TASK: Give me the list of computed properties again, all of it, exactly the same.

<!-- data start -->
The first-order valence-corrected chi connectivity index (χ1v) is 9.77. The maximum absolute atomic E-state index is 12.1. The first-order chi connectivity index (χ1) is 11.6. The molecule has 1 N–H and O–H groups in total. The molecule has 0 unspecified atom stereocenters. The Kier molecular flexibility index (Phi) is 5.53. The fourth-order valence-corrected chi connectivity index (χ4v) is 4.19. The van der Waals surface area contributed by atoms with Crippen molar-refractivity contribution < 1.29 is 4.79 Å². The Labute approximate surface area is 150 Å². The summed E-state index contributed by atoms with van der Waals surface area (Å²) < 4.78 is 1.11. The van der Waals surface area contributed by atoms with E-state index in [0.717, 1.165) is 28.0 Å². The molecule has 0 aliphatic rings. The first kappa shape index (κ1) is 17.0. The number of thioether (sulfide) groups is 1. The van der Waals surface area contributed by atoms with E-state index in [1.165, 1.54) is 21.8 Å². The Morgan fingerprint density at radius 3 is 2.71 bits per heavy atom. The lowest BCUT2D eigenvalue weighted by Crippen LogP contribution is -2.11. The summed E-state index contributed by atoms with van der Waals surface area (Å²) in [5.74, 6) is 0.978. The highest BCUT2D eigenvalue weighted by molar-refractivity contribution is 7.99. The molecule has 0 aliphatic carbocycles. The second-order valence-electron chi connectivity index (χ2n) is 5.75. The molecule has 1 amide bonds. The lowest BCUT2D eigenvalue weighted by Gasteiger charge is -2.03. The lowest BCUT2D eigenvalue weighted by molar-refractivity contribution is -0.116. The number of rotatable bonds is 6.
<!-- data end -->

The first-order valence-corrected chi connectivity index (χ1v) is 9.77. The maximum absolute atomic E-state index is 12.1. The first-order chi connectivity index (χ1) is 11.6. The molecule has 1 N–H and O–H groups in total. The molecule has 0 unspecified atom stereocenters. The Kier molecular flexibility index (Phi) is 5.53. The fourth-order valence-corrected chi connectivity index (χ4v) is 4.19. The van der Waals surface area contributed by atoms with Crippen molar-refractivity contribution < 1.29 is 4.79 Å². The Labute approximate surface area is 150 Å². The summed E-state index contributed by atoms with van der Waals surface area (Å²) < 4.78 is 1.11. The van der Waals surface area contributed by atoms with E-state index in [0.717, 1.165) is 28.0 Å². The molecule has 0 aliphatic rings. The first kappa shape index (κ1) is 17.0. The number of thioether (sulfide) groups is 1. The van der Waals surface area contributed by atoms with E-state index in [1.165, 1.54) is 21.8 Å². The Morgan fingerprint density at radius 3 is 2.71 bits per heavy atom. The lowest BCUT2D eigenvalue weighted by Crippen LogP contribution is -2.11. The summed E-state index contributed by atoms with van der Waals surface area (Å²) in [5.74, 6) is 0.978. The highest BCUT2D eigenvalue weighted by molar-refractivity contribution is 7.99. The molecule has 0 aliphatic carbocycles. The second-order valence-electron chi connectivity index (χ2n) is 5.75. The molecule has 1 amide bonds. The lowest BCUT2D eigenvalue weighted by Gasteiger charge is -2.03. The lowest BCUT2D eigenvalue weighted by molar-refractivity contribution is -0.116. The number of rotatable bonds is 6.